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Publication numberUS4429248 A
Publication typeGrant
Application numberUS 06/267,815
Publication dateJan 31, 1984
Filing dateMay 27, 1981
Priority dateMay 27, 1981
Fee statusPaid
Publication number06267815, 267815, US 4429248 A, US 4429248A, US-A-4429248, US4429248 A, US4429248A
InventorsShih Chuang
Original AssigneeStatek Corporation
Export CitationBiBTeX, EndNote, RefMan
External Links: USPTO, USPTO Assignment, Espacenet
Mounting apparatus and method for piezoelectric tuning fork
US 4429248 A
Abstract
An improved mounting apparatus and method for a piezoelectric tuning fork (10) of the type made from a rectangular plate of quartz or similar material, the fork having a stem portion (12) and a pair of tines (14, 16) extending from the stem and defining between them a crotch (18) where they join the stem. The stem is supported on a pedestal (20-36) in such a way that the forwardmost edge (38) of the pedestal is spaced a distance d (in mils) having a magnitude in the range of 2565n/f to 3135n/f, where n is an integer and f is the fundamental frequency of the tuning fork in kilohertz. Improved suppression of overtone components is achieved during operation in the fundamental mode.
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Claims(4)
Having disclosed my invention in sufficient detail to enable those skilled in the art to make and use it, I claim:
1. A microresonator, comprising:
a pedestal having a forward edge and at least one support surface;
a flexural mode tuning fork having a stem with a forward means portion and a rearward portion, said forward means portion having a length d for suppressing overtone components when said tuning fork is operated at its fundamental frequency, a pair of tines extending forward from said forward means portion of said stem, a slot between said tines and a crotch at the base of said slot where said tines join said forward means portion of said stem, said rearward portion of said stem being positioned on said support surface of said pedestal to support said tuning fork and said length d of said forward means portion beginning at said forward edge of said pedestal and extending to said crotch.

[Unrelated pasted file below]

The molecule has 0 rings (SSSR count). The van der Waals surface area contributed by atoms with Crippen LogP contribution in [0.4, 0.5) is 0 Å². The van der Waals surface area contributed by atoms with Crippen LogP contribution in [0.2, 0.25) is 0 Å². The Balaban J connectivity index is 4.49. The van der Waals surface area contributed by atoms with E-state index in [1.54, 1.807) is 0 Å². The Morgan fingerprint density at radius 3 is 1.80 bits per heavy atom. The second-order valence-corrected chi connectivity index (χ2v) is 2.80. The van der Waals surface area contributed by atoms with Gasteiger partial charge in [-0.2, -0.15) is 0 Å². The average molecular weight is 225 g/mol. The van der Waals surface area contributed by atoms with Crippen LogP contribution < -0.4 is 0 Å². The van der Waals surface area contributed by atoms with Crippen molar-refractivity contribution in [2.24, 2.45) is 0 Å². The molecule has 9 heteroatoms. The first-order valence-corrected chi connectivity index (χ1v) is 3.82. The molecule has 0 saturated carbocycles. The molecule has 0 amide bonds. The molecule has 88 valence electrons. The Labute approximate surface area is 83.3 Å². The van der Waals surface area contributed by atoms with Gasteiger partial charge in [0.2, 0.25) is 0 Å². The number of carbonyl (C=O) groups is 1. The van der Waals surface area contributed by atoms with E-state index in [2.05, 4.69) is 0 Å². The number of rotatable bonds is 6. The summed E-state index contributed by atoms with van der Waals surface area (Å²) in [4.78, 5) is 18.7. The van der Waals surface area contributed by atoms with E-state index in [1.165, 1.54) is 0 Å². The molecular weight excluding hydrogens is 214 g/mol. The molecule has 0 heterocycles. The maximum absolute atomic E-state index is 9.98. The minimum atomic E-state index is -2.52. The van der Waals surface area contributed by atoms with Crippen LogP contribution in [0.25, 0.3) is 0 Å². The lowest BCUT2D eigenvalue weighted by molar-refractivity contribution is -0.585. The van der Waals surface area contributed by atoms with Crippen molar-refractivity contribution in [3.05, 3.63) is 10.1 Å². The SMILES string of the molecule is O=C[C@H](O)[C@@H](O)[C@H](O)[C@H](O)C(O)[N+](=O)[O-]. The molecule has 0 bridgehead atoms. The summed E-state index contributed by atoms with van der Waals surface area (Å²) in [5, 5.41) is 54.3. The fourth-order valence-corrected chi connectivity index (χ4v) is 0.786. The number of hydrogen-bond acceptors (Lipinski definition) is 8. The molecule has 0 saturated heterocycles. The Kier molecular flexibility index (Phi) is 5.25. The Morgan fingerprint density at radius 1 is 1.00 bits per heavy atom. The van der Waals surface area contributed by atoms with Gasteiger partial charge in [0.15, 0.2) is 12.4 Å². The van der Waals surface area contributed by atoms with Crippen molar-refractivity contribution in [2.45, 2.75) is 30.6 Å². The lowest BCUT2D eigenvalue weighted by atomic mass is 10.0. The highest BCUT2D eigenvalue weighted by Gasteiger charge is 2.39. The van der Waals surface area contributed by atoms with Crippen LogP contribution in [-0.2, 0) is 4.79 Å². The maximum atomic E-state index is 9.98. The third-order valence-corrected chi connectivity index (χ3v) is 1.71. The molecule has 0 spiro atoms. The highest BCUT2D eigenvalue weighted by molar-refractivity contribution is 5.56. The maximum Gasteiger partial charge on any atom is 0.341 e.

2. A microresonator according to claim 1, wherein said tuning fork is quartz.
3. A microresonator, comprising:
a pedestal having a forward edge and at least one support surface;
a flexural mode quartz tuning fork having a stem with forward and rearward portions, said forward portion having a length d, and a pair of tines extending forward from said forward portion of said stem, a slot between said tines and a crotch at the base of said slot where said tines join said forward portion of said stem, said rearward portion of said stem being positioned on said support surface of said pedestal to support said tuning fork and said forward portion being extended past said forward edge of said pedestal, said length d of said forward portion from said crotch to said forward edge being in the range 2565n/f to 3135n/f, where d is the shortest distance from said forward edge to said crotch, n is an integer (1,2,3 . . . ) and f is the fundamental frequency of said quartz tuning fork in kHz.
4. A microresonator according to claim 3, wherein said tuning fork has an overall length in the range of 100 to 500 mils, an overall width in the range of 15 to 70 mils and a thickness of up to 30 mils; and said tines have a length in the range of 30 to 250 mils and a width in the range of 5 to 30 mils.
Description
DESCRIPTION

1. Technical Field